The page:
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How your garden can help wildlife survive

As a gardener, is there something you can do to help native animal species thrive (and in some cases, survive) and create a more sustainable environment? Yes there is, and it starts right in your own backyard.

Bring nature home

In 2007, Douglas Tallamy’s book Bringing Nature Home advocated for homeowners across the United States to plant native plant species in their backyards. Why? To create safe havens for wild creatures (insects, birds and other animals), and to bridge the gap between increasingly fragmented areas of natural habitat in an era of sweeping climate change.

Create a backyard haven

Laura Thomas, owner of Hidden Habitat, helps people to create these kinds of ever-more necessary oases on their properties.

Hidden Habitat is a native plant nursery and ecological landscape company in Ontario’s Muskoka region. The nursery grows and sells plants indigenous to the region — vital species that co-evolved with the animals, insects and birds around them.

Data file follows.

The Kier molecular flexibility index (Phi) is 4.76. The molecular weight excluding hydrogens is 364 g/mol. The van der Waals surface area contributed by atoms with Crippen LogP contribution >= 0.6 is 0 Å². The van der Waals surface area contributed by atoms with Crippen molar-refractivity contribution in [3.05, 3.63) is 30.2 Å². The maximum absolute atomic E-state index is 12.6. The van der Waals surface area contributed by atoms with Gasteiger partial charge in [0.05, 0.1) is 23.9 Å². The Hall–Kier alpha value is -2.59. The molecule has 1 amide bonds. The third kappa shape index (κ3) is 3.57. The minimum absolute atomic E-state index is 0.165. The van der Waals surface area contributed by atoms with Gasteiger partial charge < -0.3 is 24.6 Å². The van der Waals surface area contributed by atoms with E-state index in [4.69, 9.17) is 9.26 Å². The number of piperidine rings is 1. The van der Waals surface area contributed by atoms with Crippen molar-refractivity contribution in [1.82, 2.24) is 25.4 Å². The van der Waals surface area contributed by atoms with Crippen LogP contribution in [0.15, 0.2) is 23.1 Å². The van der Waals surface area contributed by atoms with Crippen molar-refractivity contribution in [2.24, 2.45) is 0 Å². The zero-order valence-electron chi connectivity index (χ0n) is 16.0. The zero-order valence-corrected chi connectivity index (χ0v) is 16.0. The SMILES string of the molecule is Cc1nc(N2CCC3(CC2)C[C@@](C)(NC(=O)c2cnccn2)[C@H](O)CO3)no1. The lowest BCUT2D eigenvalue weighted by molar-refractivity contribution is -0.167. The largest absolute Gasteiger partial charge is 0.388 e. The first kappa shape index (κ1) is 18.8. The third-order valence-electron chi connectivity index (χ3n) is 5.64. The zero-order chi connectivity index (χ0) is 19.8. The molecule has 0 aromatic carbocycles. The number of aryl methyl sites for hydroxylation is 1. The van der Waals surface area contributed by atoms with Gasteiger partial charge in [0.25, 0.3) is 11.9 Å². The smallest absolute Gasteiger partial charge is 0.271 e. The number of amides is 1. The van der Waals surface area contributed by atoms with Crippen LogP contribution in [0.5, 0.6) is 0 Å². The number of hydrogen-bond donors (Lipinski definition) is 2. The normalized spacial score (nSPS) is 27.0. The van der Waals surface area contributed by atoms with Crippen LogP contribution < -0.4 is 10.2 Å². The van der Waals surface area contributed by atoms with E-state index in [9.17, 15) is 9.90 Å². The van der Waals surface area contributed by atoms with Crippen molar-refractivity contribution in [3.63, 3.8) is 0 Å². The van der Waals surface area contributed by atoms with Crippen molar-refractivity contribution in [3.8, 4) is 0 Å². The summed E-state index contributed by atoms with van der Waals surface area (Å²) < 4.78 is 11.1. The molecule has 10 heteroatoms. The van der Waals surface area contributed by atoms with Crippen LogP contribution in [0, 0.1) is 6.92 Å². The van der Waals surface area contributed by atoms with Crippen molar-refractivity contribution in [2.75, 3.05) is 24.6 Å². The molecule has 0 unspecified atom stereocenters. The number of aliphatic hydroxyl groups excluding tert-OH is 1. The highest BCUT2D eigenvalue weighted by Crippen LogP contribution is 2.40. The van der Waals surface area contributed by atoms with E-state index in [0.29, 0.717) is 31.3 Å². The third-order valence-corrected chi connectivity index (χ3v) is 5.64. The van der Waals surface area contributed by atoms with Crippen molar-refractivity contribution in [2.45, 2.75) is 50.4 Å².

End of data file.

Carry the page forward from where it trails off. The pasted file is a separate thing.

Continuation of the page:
Beyond selling native plants, Laura and her crew create native plant gardens and landscapes for Hidden Habitat’s clients — exactly the kinds of wildlife havens that Douglas Tallamy describes in his book.

The importance of native plants

Laura is also an educator who cultivates knowledge about the importance of native plants to local ecosystems. She helps people understand the difference between native plants (plants that existed in regions prior to colonization) and non-native plants (plant introduced to areas from other lands).

Gardening for wildlife

We met Laura Thomas in part one of our Gardening For Wildlife series. In this second part of our series with Laura, she takes us through the differences between native and non-native plants and emphasizes their absolute necessity.

In the video, Laura shares some useful tips about what to grow to help wildlife find a safe haven in your backyard. She also shares a few plant recommendations to help you get started. 

Looking for more information about gardening for wildlife? We share some useful resources the in first part of this two-part series.

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